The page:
Arasiel disentangled her son from the Dwarf and nodded politely to Gimli, who removed his hood grandly. Neldorín smiled his approval of this courtesy to his lady and child.

The Elves and the Dwarves rode side by side for the rest of the day, and made camp near each other that evening. That night, although they were weary from much traveling, few of the Elves could sleep. Instead, they stood together in the open grassland and looked up into the sky, entranced by the unbroken view of the stars.

"It is a good sign for our journey," Legolas told Gimli. "Elbereth herself lights our way."

"I had always thought that it was Aulë, sprinkling diamonds to guide the Dwarves along the road to their final destination," Gimli shot back.

Legolas grinned. "Perhaps Elves may follow a diamond path as well, Gimli Elf-friend."

"Why not? A new Age is dawning, and many strange things will come to pass in these latter days."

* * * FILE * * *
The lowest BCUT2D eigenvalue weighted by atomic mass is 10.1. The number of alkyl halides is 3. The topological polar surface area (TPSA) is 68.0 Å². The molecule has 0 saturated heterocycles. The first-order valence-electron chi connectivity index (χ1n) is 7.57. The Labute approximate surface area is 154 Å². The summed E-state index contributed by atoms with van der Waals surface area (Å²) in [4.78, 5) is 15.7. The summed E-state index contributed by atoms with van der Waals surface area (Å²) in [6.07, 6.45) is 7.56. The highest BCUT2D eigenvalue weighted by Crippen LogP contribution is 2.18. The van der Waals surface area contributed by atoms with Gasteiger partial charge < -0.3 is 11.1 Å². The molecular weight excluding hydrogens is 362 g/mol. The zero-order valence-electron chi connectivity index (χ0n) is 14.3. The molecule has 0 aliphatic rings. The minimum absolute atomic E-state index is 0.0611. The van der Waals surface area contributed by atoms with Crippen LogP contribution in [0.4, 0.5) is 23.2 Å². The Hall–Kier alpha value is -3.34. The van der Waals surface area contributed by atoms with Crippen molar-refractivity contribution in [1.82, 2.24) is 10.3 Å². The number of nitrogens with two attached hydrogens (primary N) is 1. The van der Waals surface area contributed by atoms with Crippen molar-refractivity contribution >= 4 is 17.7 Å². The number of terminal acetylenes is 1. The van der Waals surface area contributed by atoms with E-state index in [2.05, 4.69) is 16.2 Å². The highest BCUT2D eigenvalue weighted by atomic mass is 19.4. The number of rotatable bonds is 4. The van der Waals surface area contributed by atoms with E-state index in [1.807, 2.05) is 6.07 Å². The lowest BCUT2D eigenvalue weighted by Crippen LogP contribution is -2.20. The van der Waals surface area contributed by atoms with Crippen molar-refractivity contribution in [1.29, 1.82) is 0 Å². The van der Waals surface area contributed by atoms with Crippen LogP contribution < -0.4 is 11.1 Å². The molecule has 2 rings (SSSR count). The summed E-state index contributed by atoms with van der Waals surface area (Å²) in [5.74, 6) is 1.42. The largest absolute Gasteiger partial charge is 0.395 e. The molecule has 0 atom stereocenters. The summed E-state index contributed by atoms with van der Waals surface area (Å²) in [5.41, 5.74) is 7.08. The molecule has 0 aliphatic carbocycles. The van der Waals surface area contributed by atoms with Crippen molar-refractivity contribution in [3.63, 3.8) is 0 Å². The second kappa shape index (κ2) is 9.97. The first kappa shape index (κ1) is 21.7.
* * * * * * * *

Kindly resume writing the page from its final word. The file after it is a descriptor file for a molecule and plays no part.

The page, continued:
So they sat together under the stars and spoke for a long time, sharing their dreams of the future. As always, they would press forward again with the dawn, allowing its light to lead them forward to the lands that awaited them.



Many thanks to everyone who has read and enjoyed this story. For me, it was primarily a gap-filler, a way to explore how and why the Elves I've placed in Ithilien after the War got there. Along the way, many more issues crept in.

I think that the idea to have Legolas dance in the Masque came from a comment that JastaElf left on one of my earlier stories. It rattled around in my brain for a while and finally came out here. So, thank you to Jasta for that wonderful thought. For other aspects of the story, I drew on some of my own experiences moving a thousand miles away from home after graduating from college. It was a thrilling experience, but not without its scary moments.

So, thanks for coming along on what I used to think of as the "Elves with PTSD story." I'll see you later!